What makes a good college teacher?

Enjoyed this older post (2016) I just came across in the Chronicle of Higher Education.  Perhaps, because I feel like a lot of the criteria fit me pretty well :-).  To be fair, there’s a lot to good teaching beyond what’s here, but as a basic guide for how to interact with students, this certainly fits my favorite professors as a student and what I have tried to model in my classrooms.  Only my students could tell you how well I actually do at this.

They are good-natured. The best teachers tend to be approachable, as opposed to sour and forbidding. Grouchy, short-tempered, misanthropic curmudgeons can sometimes make effective teachers, too, if for no other reason than that they prepare us for grouchy, short-tempered, misanthropic bosses. I had some grouchy teachers myself, especially in graduate school, and learning to cope with them was a valuable experience I would not wish to deny anyone. But most of my very best teachers were pretty easy to get along with — as long as I paid attention in class and did my work.

They are professional without being aloof. Most academics tend to keep students at arm’s length — the obvious message being, “I’m your teacher, not your friend.” Clearly, professionalism requires a certain amount of boundary-setting, which can be difficult, especially when dealing with older students, where the age gap is often not all that wide and, under different circumstances, they might actually be your friends. My best teachers always seemed to effortlessly walk that very fine line between being an authority figure and being someone I felt I could talk to. I didn’t even understand what they were doing — or how difficult it was — until I had to do it myself years later.

They have a good sense of humor. They may or may not be ready for the Improv, but they don’t take themselves or their subject matter too seriously. Few things are more off-putting than faculty members who think they’re much smarter than anyone else in the room (or any room) — unless it’s those who think their subject is the most important of all and expect students to feel the same way, other classes be damned. My best teachers not only understood that their course was just one of several we were taking, but also had a great, self-deprecating wit, often making jokes at their own expense and even sometimes making light of their subject. Funny how an ounce of humor can sometimes help students grasp the material better than a pound of gravitas.

They seem to enjoy what they do. Some faculty members don’t really like students. They are the academics who constantly whine about their workload and complain about how rude or unprepared their students are. I’ve often wondered: Why are such people even in this profession? What did they expect? The teachers I remember as the very best were those who clearly loved teaching and got a kick out of associating with students every day. After all, no one wants to feel like a nuisance, which is exactly how some teachers make their students feel…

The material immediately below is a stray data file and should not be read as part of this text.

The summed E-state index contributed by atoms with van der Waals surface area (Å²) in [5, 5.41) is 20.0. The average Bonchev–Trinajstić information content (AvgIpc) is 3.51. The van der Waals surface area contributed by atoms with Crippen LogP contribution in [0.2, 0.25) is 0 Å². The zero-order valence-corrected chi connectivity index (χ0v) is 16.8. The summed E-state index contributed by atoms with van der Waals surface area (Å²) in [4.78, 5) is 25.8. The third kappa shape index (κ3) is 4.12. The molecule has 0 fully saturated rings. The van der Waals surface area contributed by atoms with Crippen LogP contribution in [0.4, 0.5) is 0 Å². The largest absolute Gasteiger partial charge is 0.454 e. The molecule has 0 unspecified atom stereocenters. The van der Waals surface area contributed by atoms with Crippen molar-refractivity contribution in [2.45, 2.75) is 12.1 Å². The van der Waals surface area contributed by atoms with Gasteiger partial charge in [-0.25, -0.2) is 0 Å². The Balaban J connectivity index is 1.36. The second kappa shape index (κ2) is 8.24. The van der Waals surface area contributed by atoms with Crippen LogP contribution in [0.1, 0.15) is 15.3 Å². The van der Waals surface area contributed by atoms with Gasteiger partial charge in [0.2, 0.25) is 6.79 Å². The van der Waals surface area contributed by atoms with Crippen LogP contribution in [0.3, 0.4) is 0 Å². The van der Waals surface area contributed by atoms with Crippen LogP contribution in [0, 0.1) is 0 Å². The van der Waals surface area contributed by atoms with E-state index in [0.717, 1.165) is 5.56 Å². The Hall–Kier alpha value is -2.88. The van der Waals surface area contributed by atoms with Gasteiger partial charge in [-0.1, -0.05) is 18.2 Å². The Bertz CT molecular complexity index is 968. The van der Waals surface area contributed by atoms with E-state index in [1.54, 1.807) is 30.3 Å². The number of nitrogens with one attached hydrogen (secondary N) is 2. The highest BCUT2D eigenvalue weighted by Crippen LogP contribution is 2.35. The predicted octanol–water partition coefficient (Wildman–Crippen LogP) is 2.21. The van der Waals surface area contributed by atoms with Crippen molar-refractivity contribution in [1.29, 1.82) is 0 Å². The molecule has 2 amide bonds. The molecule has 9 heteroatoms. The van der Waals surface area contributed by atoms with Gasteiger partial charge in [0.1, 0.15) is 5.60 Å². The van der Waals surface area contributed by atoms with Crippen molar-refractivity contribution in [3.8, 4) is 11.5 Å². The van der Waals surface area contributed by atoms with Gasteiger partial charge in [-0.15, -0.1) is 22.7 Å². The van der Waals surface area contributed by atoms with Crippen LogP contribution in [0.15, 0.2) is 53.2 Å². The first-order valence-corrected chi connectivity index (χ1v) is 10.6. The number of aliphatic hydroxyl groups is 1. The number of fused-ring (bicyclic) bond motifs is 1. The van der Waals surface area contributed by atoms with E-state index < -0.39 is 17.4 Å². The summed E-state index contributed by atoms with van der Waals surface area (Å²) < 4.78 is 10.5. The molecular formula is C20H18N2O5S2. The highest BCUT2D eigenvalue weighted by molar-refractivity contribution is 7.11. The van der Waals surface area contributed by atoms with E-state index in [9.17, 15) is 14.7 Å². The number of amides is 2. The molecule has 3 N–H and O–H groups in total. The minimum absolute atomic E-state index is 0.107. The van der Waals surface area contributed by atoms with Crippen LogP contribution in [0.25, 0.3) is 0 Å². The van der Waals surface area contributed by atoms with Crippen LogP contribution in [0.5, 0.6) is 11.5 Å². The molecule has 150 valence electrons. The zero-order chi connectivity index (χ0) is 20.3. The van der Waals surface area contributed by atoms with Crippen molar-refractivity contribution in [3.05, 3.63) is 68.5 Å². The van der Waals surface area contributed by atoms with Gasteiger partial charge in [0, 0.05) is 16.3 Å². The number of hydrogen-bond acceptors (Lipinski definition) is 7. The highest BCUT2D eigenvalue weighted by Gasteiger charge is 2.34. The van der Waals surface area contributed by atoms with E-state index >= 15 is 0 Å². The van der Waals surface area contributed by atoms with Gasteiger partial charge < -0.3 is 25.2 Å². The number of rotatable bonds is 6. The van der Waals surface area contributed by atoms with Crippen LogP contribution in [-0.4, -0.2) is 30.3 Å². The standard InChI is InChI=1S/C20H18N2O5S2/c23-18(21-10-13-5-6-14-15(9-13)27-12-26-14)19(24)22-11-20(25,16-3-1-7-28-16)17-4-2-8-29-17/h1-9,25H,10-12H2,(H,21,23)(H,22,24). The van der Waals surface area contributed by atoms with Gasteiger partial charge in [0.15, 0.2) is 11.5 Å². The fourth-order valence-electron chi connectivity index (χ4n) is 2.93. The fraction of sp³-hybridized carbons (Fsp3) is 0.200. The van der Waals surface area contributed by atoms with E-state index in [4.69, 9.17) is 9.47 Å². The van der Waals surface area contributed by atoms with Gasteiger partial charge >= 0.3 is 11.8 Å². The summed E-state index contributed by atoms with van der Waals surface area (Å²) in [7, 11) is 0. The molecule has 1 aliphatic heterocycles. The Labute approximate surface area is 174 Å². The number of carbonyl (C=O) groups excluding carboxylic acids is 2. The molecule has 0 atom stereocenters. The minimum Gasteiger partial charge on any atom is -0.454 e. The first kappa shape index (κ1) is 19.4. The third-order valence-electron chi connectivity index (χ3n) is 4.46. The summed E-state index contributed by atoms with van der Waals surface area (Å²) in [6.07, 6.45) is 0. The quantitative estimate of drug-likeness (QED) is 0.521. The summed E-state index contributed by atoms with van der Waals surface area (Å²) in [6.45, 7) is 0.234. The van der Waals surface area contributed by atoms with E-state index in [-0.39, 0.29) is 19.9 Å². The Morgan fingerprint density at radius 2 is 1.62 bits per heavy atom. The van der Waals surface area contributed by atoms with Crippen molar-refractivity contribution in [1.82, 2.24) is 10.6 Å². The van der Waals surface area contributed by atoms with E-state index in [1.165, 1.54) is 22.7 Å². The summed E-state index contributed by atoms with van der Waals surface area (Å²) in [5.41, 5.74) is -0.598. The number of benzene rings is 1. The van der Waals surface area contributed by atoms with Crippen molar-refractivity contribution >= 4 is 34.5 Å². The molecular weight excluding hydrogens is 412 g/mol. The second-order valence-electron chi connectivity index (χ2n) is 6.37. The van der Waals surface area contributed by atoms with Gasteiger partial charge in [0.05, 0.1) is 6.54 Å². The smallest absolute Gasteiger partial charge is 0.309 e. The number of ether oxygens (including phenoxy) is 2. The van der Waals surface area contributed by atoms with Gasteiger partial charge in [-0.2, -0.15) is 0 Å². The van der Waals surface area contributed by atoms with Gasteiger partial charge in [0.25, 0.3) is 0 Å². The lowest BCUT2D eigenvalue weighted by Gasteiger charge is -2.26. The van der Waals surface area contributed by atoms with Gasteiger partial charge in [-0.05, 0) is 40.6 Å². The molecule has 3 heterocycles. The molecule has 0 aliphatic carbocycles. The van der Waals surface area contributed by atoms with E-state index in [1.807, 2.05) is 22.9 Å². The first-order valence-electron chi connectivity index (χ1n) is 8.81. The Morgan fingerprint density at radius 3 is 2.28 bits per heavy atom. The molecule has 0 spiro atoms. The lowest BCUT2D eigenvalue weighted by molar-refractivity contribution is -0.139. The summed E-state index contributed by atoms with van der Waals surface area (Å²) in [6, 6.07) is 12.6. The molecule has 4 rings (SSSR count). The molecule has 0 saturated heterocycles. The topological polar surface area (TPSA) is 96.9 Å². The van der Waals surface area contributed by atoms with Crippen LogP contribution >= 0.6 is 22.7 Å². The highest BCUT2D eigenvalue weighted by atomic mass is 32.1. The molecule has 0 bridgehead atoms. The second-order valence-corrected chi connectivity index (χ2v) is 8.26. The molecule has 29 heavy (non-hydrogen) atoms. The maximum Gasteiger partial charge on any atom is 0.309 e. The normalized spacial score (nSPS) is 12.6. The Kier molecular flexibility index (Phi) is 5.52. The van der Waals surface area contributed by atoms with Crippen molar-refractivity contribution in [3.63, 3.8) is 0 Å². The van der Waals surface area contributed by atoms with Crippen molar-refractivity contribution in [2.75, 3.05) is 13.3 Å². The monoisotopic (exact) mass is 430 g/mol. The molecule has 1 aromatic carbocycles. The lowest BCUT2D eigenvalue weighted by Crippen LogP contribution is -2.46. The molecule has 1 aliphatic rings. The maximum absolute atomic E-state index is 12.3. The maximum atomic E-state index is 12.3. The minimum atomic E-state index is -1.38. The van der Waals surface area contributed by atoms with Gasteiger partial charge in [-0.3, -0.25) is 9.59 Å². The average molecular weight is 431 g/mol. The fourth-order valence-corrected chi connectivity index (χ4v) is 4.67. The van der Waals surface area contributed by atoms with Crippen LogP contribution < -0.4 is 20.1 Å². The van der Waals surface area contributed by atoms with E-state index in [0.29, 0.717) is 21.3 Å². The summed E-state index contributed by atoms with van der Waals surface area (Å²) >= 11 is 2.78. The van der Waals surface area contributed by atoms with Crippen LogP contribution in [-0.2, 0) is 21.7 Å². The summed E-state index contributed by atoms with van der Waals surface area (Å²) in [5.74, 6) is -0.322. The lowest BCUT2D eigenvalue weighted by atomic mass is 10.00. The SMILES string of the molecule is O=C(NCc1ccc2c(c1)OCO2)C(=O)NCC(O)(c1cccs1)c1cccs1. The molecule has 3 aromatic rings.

They seem comfortable in their own skin. Perhaps one reason students tend to like these faculty is that they like themselves, without being in love with the sound of their own voices. This is related to not taking themselves too seriously, but it goes beyond that. The root cause of bad teaching is a fundamental lack of self-confidence, leading teachers to overcompensate by being unreasonably demanding, aloof, or condescending to students. Paradoxically, professors who appear arrogant and narcissistic are often trying to cover up what they perceive as profound deficiencies in their own personalities and abilities. The best teachers are confident without being arrogant, authoritative without being condescending.

There’s more, but I think those seem to capture what I’m trying to do pretty well.  I think even the students who don’t like my teaching will admit that I really enjoy what I do.  And I think I’m funny, as do many of my students, but I also enjoy a good laugh at the not entirely uncommon complaint of “he’s not as funny as he thinks he is.”

Of course, if you have all that and you are not good at explaining key concepts or figuring out the most important material for students to know, you’ll be an enjoyable teacher, but not necessarily a good one.

How video games lead to mass shootings

They don’t.  This chart in Vox kind of says it all:

This is one of the those arguments that I almost kind of value seeing other people make (though, even more so, “its the mental illness causing all our gun violence!”) as it is a great indicator that you are simply not dealing with an intellectually serious person/argument and you don’t really need to waste time engaging with their ideas.

Oddly enough, it’s almost like the politicians of one particular political party in America are far more likely to engage in intellectually dishonest/vapid arguments.

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